Smith said it would make sense that the Kigali regime would be interested in Ramaphosa’s conversations, but also those of South African authorities dealing with an established pattern of attacks on members of the Rwandan opposition.

“It is a matter of record that Rwanda has this policy, very much like Israel, of tracking down opponents overseas and killing them. Kagame has taken that mode and turned it into an art form,” he said.

Nobody, including the victim’s family, expects Kagame to comply with South Africa’s extradition request, and author Michela Wrong, whose book on his regime is titled Do Not Disturb, questions why South Africa does not take a stronger diplomatic stance against Kigali’s excesses.

Smith says there is little ambiguity about Kagame’s role in the attacks on the exiled leaders of the RCN, and he has a vested interest in making sure investigations never result in suspects telling a local court at whose behest they were acting.

“He would want to know what the policy is, what is happening with these cases. The standing of the Rwandan government depends on these cases going nowhere.”

South Africa is plainly annoyed by an internal Rwandan problem playing itself out in its territory. To this day, the government provides 24-hour security for Nyamwasa. 

But regional tensions, and the disconnect between South Africa’s emphasis on a human rights-based constitutional norm versus Kagame’s on security and intelligence, also play a role. More recently, his decision to send troops to Mozambique to quell the insurgency in its northern Cabo Delgado province has left Ramaphosa and the rest of the region feeling upstaged and alienated.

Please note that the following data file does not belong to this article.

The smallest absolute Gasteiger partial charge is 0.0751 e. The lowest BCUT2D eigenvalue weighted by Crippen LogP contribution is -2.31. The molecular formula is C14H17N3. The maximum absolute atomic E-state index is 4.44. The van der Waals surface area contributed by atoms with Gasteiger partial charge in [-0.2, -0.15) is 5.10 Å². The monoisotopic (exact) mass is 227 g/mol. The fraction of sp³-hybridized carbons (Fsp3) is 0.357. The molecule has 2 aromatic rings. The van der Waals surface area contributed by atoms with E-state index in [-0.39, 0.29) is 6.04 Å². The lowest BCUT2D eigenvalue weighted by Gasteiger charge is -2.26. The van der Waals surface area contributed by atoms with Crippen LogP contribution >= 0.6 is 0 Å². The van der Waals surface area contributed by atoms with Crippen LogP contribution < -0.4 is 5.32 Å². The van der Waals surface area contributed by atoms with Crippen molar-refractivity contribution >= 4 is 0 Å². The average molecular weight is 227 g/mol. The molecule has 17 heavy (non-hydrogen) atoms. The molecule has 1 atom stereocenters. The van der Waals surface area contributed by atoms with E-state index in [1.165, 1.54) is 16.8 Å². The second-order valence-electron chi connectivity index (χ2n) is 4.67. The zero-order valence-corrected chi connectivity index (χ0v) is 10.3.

‘Control freak’: Rwanda’s President Paul Kagame, for whom intelligence is ‘gold dust’ (Alexander Joe/AFP/Getty Images)

“Rwanda is trying to punch above its weight by deploying troops in the Central African Republic and Mozambique, both areas where South Africa has not performed very well, and it may see itself as a strategic competitor in SA,” Wrong said.

Surveillance is standard in the region, part of a pattern where some governments intercept the communication of others on a systematic basis, but in the prevailing geopolitical climate Kagame could be trying to pre-empt Ramaphosa’s diplomatic discussions on his actions.

Wrong recalled that Kagame, as a young rebel officer, served as an intelligence gatherer for Ugandan leader Yoweri Museveni, and that surveillance has been his stock-in-trade ever since.

“He is a control freak, he values intelligence as gold dust and he is not too fussy where it comes from … spying on Ramaphosa would seem a completely normal part of his modus operandi,” Wrong said.

Kagame’s political opponents who sought exile in South Africa were part of the military elite in Rwanda before falling foul of him and being blamed, without much credibility, for security incidents.

But from Kigali’s point of view, South Africa is sheltering terrorists.

Against this backdrop, any attempt to stabilise ties is deeply pragmatic. 

For Rwanda, there is the nuisance factor of the status quo. With South Africa no longer having a high commissioner in Kigali, the many students who come here to study have to first travel to neighbouring states to apply for visas.

As for South Africa, Wrong said it was puzzling that the country did not take a harder line.

“They are practically apologising for the crimes Rwandan intelligence have committed on South African soil. The relationship is baffling, it seems one of subservience,” she said.

“South Africa should be upholding the rule of law.” 

Kagame’s special adviser in South Africa could not be reached for comment.